Sid Meier‘s Civilization is definitely one of the most successful game franchises of all time. In the late 1990s, I picked up the Mac version of Civilization II at CompUSA. I had no idea what kind of game it was at first. But I thought ‘Whoa…’ when I played it. I played the game for a few days without a break. When I realized, the Christmas was over. Soon after, I happened to find the Mac version of Call to Power at Best Buy. And when I heard that Civilization III would be released, I couldn’t wait to play it. When I went to Best Buy, there was no long line for it. That was kind of disappointing. Well, I didn’t enjoy playing Civilization III until I played it on my Mac. The best one for me is actually Civilization III: Conquests, which is equipped with incredibly nice music. And Civilization IV? Oh, no… The minimum system requirement was 1.8 GHz G5 or something. And it barely ran on my iMac G5 2 GHz.
Anyway, another Civilization game was released in September 22 from 2K Games. It’s Civilization IV: Colonization. I played it for a few hours on the Windows partition through Boot Camp in order to make a game play video. But when I put the video files in Final Cut Pro, I realized that there was no audio. Something went wrong with the audio function of Windows XP SP3. So I decided to install this PC game on VMWare Fusion 2.0. Does it run? If it does, how smoothly does it run with VMware Fusion? Well, let’s see.
By the way, they say the Mac version of Civilization IV: Colonization may be released. Within this year? You never know when it will be available. We Mac users sometimes wait for 3 or 4 years. Using Mr. Bush’s famous statement as an analogy,
if we know Civilization IV: Colonization runs on the Windows partition and VMware Fusion today, does it make sense for the world to wait for the Mac version? Continue reading
A week ago, we reported that some Mac users were having a tough time playing EA‘s new game SPORE. Some people even reported problems at Apple Discussions as early as September 8, one day after the game was first released. The game doesn’t launch itself at all for some users. Many users have reported that the game will run for a few days and then now produce debugging errors.
Screenshot 01 – Source: Apple Discussions
Screenshot 02 – Source: Apple Discussions
Screenshot 03 – Source: Apple Discussions
Fortunately, EA issued a game patch in September 18 for PC users. And the Mac patch was released a few days ago, accordingly. (See Screenshot 01.) That indicates that this debugging problem wasn’t specific to the Mac platform. According to SPORE official website, Mac users will get the patch automatically by just launching the game. (See Screenshot 02.) The problem is finally solved, huh? Well… Some Mac users may disagree. Continue reading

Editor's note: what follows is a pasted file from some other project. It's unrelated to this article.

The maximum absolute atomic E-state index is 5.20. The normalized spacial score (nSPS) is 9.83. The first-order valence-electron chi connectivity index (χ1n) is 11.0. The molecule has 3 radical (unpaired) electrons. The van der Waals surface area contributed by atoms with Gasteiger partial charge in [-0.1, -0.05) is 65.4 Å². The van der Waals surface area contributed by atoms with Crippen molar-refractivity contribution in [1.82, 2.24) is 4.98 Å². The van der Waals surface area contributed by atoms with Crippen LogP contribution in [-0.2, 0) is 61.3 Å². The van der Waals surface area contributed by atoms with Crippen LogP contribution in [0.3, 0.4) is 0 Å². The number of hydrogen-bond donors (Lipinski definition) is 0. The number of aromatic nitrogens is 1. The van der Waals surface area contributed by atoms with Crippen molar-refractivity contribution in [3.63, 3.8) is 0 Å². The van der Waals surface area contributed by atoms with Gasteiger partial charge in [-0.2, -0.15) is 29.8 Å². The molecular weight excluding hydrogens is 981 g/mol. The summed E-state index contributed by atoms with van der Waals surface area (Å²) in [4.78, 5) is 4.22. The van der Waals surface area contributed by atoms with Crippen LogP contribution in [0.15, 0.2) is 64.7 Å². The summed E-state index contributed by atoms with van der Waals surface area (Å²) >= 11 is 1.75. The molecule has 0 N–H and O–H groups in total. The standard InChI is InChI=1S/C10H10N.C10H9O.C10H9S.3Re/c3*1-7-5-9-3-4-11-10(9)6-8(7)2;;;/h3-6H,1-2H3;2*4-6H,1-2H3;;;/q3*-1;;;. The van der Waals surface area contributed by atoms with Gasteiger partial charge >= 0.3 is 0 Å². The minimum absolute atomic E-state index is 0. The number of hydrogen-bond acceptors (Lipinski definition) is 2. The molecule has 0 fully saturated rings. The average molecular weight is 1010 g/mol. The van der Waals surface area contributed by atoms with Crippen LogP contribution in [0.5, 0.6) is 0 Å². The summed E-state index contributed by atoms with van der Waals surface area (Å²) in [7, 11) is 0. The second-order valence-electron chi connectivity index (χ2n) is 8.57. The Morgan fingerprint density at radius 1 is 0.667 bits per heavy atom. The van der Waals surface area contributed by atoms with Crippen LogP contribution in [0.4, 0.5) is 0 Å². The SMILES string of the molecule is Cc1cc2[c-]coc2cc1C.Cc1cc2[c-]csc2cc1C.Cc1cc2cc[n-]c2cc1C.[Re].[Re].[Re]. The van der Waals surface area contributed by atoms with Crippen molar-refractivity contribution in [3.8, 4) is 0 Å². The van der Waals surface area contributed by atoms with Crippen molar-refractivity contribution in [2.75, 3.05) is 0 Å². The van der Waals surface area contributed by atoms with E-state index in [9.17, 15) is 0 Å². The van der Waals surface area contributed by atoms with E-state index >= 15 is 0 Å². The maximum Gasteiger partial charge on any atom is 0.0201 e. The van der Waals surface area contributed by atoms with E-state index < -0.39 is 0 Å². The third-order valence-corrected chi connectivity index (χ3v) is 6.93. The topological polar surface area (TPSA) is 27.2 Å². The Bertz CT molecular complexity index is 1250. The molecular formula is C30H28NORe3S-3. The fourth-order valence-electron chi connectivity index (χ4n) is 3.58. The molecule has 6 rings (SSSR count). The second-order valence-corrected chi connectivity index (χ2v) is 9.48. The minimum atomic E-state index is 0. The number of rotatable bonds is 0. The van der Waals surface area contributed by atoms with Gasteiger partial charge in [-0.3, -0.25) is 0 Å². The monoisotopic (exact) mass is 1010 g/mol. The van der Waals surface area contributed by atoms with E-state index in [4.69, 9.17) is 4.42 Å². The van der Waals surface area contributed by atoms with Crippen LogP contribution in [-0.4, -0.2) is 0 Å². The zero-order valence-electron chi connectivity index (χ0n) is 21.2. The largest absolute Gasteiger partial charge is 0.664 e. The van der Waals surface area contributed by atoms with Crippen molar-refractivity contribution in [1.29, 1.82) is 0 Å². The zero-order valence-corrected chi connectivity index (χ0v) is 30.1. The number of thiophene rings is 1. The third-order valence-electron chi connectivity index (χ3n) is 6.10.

TOKYO (MacHouse) – Two weeks ago, VideoLAN released VLC Media Player 0.9.2, making a number of significant improvements. Just several hours ago, the organization updated its open-source, cross-platform media player to 0.9.3. with bug fixes. Details of the upgrade are not known.
Click on the button to download VLC 0.9.3 for Mac.
Pure is the latest game published by Disney Interactive Studios. It’s hard to imagine what kind of game it is from this title. And I can tell you that it’s an off-road racing game. If you are a Mac user, good news is that this game is playable on the Windows partition through Boot Camp.
When you first start off, you will realize that you cannot use your Mouse to play the game. The game control must all be all done from the keyboard. There are many buttons to control. You have to use both hands on the keyboard. Inevitably, the learning curve is a little higher compared with other racing games. You can perform tricks after you jump off. And you then have to move the weight center of the game character for a safe landing. That’s the tough part for beginners. But I got to used to shifting weight just after playing 20 minutes or so. Continue reading
The following QuickTime movie is a game play video of Electronic Arts‘ latest game Crysis Warhead. The game was released in September 16. Crysis Warhead is a stand-alone sequel to 2007 Crysis, which was developed by Crytek Studios. So you need not have the original game to play this sequel.
Okay. I admit that I screwed up in the first game play video. There was no way I could destroy the machine gun vehicle parked at the top of the hill. In the second game video, I first go back to the last battleground to get additional weapons. I need a bazooka or something to destroy that vehicle, right? Or land mines? Continue reading